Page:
When I recently began participating in this year's 40 Days of Prayer for Life to end abortion, in Schenectady, N.Y., I had an epiphany of sorts.
I have always been opposed to abortion. I prayed personally and in church for its end, voted for pro-life candidates, sometimes aided pro-life groups, and occasionally attended prayer rallies. But for the most part, like many Christians, I've been busy with my own life: with work, family, friends and various diversions. Now I'm seeing the abortion issue with greater clarity and urgency.
The 20th century was an era of mass murder. Tens of millions of innocent people were killed in the name of some version of state socialism. The worst perpetrators in terms of numbers killed - Adolf Hitler, Joseph Stalin and Mao Zedong - are long dead.
The only major state-sanctioned genocide that began in the 20th century and continues to thrive in the 21st is abortion. The National Right Life Committee states that more than 53 million abortions have occurred in the United States since legalization in 1973 through 2009-10, based on information from the Guttmacher Institute, once a research arm of Planned Parenthood.
What I find scarier than the sheer magnitude of the killing is the lack of any significant outcry against it. We've grown comfortable with genocide as long as it doesn't affect us, our families or friends directly. One quote of debatable origin may help explain this: "The death of one man is a tragedy, the death of millions is a statistic."
Often we don't get upset unless we can feel the pain or loss suffered by not only the unborn but women and families. Helping us overlook the pain are many media outlets, religious groups, politicians, and educational institutions, which focus on the plight of women with unplanned pregnancies rather than the well-documented emotional and physical toll on post-abortive women. Commonsense alone would say a woman excising a developing human being from her uterus wouldn't be able easily to walk away from this event as if she'd just emptied the garbage.
Somehow abortion forces have made the developing baby the culprit here, a kind of parasite, as if no consenting adults were involved with its conception. The idea of solving problems by getting rid of people is quintessentially Stalinesque. The Soviet dictator was once quoted as saying, "Death solves all problems - no man, no problem."
The dehumanization of the unborn baby as "a blob of tissue" or "the product of conception" helps salve our consciences. The indictment of slavery by the 18th-century French philosopher Charles de Montesquieu applies equally to abortion: "It is impossible for us to suppose these creatures [blacks] to be men, because, allowing them to be men, a suspicion would follow that we ourselves are not Christians."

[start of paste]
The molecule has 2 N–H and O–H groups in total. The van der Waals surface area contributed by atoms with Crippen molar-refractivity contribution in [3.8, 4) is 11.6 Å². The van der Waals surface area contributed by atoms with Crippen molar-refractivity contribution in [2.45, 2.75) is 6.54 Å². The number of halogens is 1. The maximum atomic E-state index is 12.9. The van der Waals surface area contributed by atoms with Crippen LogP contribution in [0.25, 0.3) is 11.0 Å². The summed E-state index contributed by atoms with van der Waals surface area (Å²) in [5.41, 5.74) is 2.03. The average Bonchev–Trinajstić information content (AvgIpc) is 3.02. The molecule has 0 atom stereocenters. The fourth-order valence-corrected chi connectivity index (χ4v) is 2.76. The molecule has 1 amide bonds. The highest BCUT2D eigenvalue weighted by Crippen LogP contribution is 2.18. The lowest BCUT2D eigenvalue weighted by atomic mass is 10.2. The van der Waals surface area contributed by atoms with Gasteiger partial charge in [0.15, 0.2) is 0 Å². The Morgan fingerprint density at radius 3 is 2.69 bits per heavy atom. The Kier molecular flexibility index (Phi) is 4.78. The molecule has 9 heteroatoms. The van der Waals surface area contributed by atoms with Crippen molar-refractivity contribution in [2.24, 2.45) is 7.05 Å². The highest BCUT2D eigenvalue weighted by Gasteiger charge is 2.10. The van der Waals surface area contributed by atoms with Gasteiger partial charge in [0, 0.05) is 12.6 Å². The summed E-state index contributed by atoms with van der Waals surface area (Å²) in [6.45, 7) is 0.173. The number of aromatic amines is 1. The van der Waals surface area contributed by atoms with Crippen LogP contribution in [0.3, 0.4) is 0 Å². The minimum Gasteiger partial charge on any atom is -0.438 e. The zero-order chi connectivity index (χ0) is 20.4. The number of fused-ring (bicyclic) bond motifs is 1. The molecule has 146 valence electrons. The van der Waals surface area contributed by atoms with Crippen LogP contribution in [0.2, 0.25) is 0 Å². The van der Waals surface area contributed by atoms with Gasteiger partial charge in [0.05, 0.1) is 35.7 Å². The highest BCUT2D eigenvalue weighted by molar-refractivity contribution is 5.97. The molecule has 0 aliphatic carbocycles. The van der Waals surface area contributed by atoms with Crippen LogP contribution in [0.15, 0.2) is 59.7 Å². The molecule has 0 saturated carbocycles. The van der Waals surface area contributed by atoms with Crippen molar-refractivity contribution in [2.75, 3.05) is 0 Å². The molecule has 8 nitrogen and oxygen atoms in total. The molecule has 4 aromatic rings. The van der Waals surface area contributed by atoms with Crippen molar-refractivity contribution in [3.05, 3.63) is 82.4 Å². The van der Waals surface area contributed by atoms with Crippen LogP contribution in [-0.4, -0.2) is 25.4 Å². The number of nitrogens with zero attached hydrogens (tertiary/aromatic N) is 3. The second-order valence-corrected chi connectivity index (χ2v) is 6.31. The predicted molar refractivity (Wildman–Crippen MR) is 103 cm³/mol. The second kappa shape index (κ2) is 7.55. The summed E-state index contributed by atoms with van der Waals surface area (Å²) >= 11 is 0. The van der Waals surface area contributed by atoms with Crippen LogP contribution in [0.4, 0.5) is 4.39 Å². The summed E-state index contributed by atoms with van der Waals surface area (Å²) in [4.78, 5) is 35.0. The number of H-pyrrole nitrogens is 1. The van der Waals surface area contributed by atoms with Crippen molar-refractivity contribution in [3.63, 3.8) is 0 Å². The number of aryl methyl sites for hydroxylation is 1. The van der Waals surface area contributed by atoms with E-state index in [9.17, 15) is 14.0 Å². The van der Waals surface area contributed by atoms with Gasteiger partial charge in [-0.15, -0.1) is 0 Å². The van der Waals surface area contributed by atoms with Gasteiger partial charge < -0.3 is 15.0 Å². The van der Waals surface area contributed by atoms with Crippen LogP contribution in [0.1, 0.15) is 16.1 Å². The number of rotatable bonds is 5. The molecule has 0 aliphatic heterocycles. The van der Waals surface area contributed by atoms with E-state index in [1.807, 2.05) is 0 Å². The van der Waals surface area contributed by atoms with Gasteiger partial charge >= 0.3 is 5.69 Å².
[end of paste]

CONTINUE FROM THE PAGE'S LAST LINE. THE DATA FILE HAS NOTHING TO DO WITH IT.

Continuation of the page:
My wife has astutely pointed out on several occasions that the moral and spiritual decline of the nation is primarily a Christian problem. Hilmar von Campe, a Protestant Christian who was a member of the Hitler Youth and served in the World War II German army, raises the issue of Christian culpability in his book Defeating the Totalitarian Lie. How could it be that a primarily Christian nation could allow the Nazis the commit such "horrendous crimes?" he asks.
His answer: "I went to church, but I was not a Christian. I didn't love God, and neither did they [many other Germans], no matter what they said, because the only way to express your love for God and for Jesus is by obeying our creator's Commandments, and by making them the basis for your national life."
St. John Chrysostom, in a homily on the Acts of the Apostles, may not have gone as far as labeling weak Christians as non-Christians, but he does have something strong to say: "There is nothing colder than a Christian who does not seek to save others."
Can a nation that condones genocide judge rightly on other matters and can it continue to be blessed by God? More than 620,000 men died in the Civil War, with the abolition of slavery being one of the two major issues. Will Mother Teresa's statement about abortion become a prophecy: "Nuclear war is the fruit of abortion."
Eric Retzlaff is a registered nurse; a former newswriter, editor and publicist; and a member of Our Lady Queen of Peace parish in Rotterdam, N.Y.